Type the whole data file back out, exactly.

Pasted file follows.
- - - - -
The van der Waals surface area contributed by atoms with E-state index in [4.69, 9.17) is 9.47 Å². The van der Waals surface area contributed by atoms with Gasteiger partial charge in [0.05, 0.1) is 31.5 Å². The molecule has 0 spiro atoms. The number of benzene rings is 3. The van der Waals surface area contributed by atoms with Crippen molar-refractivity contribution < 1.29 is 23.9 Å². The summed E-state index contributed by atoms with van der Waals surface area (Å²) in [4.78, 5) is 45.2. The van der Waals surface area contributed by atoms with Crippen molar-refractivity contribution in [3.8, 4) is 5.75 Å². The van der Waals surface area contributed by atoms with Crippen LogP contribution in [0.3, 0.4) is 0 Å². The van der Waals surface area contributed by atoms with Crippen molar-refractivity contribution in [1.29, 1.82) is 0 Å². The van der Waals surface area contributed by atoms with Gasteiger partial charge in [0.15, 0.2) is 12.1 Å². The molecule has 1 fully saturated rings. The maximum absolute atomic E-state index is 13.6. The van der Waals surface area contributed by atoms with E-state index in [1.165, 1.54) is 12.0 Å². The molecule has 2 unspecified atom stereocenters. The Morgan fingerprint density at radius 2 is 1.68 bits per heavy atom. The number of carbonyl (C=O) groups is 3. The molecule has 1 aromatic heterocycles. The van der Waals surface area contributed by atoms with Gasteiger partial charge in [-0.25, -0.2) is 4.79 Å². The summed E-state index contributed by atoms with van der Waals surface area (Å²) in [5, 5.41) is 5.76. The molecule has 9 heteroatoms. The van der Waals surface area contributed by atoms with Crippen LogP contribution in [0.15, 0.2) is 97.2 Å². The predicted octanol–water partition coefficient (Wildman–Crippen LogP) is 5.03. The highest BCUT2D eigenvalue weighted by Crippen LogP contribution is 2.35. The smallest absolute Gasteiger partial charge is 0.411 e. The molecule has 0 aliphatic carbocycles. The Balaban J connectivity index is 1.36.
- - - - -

The van der Waals surface area contributed by atoms with E-state index in [4.69, 9.17) is 9.47 Å². The van der Waals surface area contributed by atoms with Gasteiger partial charge in [0.05, 0.1) is 31.5 Å². The molecule has 0 spiro atoms. The number of benzene rings is 3. The van der Waals surface area contributed by atoms with Crippen molar-refractivity contribution < 1.29 is 23.9 Å². The summed E-state index contributed by atoms with van der Waals surface area (Å²) in [4.78, 5) is 45.2. The van der Waals surface area contributed by atoms with Crippen molar-refractivity contribution in [3.8, 4) is 5.75 Å². The van der Waals surface area contributed by atoms with Crippen LogP contribution in [0.3, 0.4) is 0 Å². The van der Waals surface area contributed by atoms with Crippen molar-refractivity contribution in [1.29, 1.82) is 0 Å². The van der Waals surface area contributed by atoms with Gasteiger partial charge in [0.15, 0.2) is 12.1 Å². The molecule has 1 fully saturated rings. The maximum absolute atomic E-state index is 13.6. The van der Waals surface area contributed by atoms with E-state index in [1.165, 1.54) is 12.0 Å². The molecule has 2 unspecified atom stereocenters. The Morgan fingerprint density at radius 2 is 1.68 bits per heavy atom. The number of carbonyl (C=O) groups is 3. The molecule has 1 aromatic heterocycles. The van der Waals surface area contributed by atoms with Gasteiger partial charge in [-0.25, -0.2) is 4.79 Å². The summed E-state index contributed by atoms with van der Waals surface area (Å²) in [5, 5.41) is 5.76. The molecule has 9 heteroatoms. The van der Waals surface area contributed by atoms with Crippen LogP contribution in [0.15, 0.2) is 97.2 Å². The predicted octanol–water partition coefficient (Wildman–Crippen LogP) is 5.03. The highest BCUT2D eigenvalue weighted by Crippen LogP contribution is 2.35. The smallest absolute Gasteiger partial charge is 0.411 e. The molecule has 0 aliphatic carbocycles. The Balaban J connectivity index is 1.36.